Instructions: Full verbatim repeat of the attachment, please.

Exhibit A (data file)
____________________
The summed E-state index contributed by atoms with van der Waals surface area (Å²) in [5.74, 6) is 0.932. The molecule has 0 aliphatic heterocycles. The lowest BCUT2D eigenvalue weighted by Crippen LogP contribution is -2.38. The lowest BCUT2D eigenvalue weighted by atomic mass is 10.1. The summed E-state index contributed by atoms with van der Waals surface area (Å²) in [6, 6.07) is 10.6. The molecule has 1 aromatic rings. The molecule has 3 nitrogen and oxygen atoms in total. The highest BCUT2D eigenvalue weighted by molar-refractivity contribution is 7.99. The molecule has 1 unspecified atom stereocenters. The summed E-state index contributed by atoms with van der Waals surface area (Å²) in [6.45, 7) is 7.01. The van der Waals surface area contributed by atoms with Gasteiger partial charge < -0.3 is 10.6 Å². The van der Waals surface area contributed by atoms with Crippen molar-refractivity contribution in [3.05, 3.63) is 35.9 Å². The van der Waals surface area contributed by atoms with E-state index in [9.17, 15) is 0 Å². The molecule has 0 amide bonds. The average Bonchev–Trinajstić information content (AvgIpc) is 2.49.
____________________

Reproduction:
The summed E-state index contributed by atoms with van der Waals surface area (Å²) in [5.74, 6) is 0.932. The molecule has 0 aliphatic heterocycles. The lowest BCUT2D eigenvalue weighted by Crippen LogP contribution is -2.38. The lowest BCUT2D eigenvalue weighted by atomic mass is 10.1. The summed E-state index contributed by atoms with van der Waals surface area (Å²) in [6, 6.07) is 10.6. The molecule has 1 aromatic rings. The molecule has 3 nitrogen and oxygen atoms in total. The highest BCUT2D eigenvalue weighted by molar-refractivity contribution is 7.99. The molecule has 1 unspecified atom stereocenters. The summed E-state index contributed by atoms with van der Waals surface area (Å²) in [6.45, 7) is 7.01. The van der Waals surface area contributed by atoms with Gasteiger partial charge < -0.3 is 10.6 Å². The van der Waals surface area contributed by atoms with Crippen molar-refractivity contribution in [3.05, 3.63) is 35.9 Å². The van der Waals surface area contributed by atoms with E-state index in [9.17, 15) is 0 Å². The molecule has 0 amide bonds. The average Bonchev–Trinajstić information content (AvgIpc) is 2.49.